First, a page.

One of the most important parts of "The Chevron Way" is the statement of our Committed Team Values. The opening paragraph states, and I quote: "Chevron people working together as a team are the key to success." It goes on to list eight core values that guide our work lives: honesty and integrity, trust, diversity, communication, recognition, achievement, partnership and alignment.
Of these core values, one of the most important is diversity. This is not something new to Chevron. As a company with operations in most states and about 90 countries, we are a diverse organization.
Diversity is an important business issue. By valuing the uniqueness of individuals and by thriving on the different perspectives and ideas they bring to our business, we will be more innovative and make better decisions. A diverse work force will help us understand, communicate with and better serve our diverse customers and the communities in which we operate.
Increasing the diversity of our employee group is one of my highest priorities.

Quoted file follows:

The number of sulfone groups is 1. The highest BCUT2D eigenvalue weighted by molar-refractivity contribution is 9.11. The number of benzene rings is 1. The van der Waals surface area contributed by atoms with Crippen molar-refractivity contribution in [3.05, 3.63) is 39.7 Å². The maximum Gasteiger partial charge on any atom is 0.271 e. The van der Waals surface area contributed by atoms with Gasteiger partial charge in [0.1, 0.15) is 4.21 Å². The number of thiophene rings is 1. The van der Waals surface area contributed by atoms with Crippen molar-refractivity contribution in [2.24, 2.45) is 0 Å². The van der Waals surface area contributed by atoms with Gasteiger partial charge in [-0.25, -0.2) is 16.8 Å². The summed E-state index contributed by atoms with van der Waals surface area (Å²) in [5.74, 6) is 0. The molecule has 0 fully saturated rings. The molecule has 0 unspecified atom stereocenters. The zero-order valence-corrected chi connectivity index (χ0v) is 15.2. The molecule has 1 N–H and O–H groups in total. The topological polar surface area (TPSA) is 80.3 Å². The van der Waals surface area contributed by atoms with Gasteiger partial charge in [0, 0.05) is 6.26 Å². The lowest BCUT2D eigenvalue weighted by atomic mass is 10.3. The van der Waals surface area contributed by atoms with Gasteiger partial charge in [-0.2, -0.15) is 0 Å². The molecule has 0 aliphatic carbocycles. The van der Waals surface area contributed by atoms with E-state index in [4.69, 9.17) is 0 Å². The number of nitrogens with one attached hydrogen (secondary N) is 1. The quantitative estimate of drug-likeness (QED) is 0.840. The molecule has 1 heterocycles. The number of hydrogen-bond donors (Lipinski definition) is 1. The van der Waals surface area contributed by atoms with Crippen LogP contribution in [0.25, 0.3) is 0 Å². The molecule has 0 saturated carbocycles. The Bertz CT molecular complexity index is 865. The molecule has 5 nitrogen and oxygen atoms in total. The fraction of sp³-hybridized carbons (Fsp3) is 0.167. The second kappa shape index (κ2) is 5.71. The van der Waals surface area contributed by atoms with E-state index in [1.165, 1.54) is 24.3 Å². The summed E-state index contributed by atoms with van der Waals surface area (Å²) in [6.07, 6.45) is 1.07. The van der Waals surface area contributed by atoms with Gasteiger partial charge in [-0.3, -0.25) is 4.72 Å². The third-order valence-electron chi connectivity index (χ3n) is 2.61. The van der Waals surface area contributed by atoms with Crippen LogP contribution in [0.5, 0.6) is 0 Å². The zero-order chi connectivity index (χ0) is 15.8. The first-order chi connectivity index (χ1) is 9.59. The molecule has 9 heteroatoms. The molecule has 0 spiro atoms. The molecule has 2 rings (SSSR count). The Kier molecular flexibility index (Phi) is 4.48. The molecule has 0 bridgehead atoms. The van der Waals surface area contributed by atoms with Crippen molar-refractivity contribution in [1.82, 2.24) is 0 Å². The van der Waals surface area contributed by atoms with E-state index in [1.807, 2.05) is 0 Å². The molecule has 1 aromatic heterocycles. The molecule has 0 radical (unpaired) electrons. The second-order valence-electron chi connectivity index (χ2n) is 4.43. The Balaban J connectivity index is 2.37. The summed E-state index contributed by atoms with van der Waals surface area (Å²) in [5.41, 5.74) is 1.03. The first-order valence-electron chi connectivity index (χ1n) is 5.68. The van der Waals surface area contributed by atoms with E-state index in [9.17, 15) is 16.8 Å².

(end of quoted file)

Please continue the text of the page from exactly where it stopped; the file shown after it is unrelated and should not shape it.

I greatly value the dedicated work of all Chevron employees. I like to take every opportunity to tell them that I am proud of their tremendous accomplishments and to thank them. All the milestones, records and highlights that we've described this morning -- from our year of record earnings, to new oil discoveries to improved safety records -- all were made possible by the creative and hard work of Chevron employees throughout the world.
This is a good time to introduce you to a few of Chevron's outstanding employees -- those whose impressive individual or team efforts have earned them the Chairman's Award. I'd like them to stand because they deserve our thanks and a generous round of applause.
Before I turn to the question-and-answer portion of our meeting, there is one very important public issue I'd like to make you aware of. It's the Environmental Protection Agency's proposal to revise the National Ambient Air Quality Standards. These proposed new standards for ozone and particulate matter would impose levels that are much more stringent than current requirements and would cost businesses and U.S. consumers tens of billions of dollars -- far exceeding any potential health benefits.
Although the time for public comment is past, there are still several procedural steps needed before the proposed air-quality standards become final.
If you feel, as I do, that these new standards are not needed to protect health, and, in fact, would be harmful to the U.S. economy, I urge you to write to both your state and federal elected officials, or even the President of the United States.
All of us at Chevron, appreciate your attendance here today, and we look forward to seeing you at future Annual Meetings.
Updated: April 1997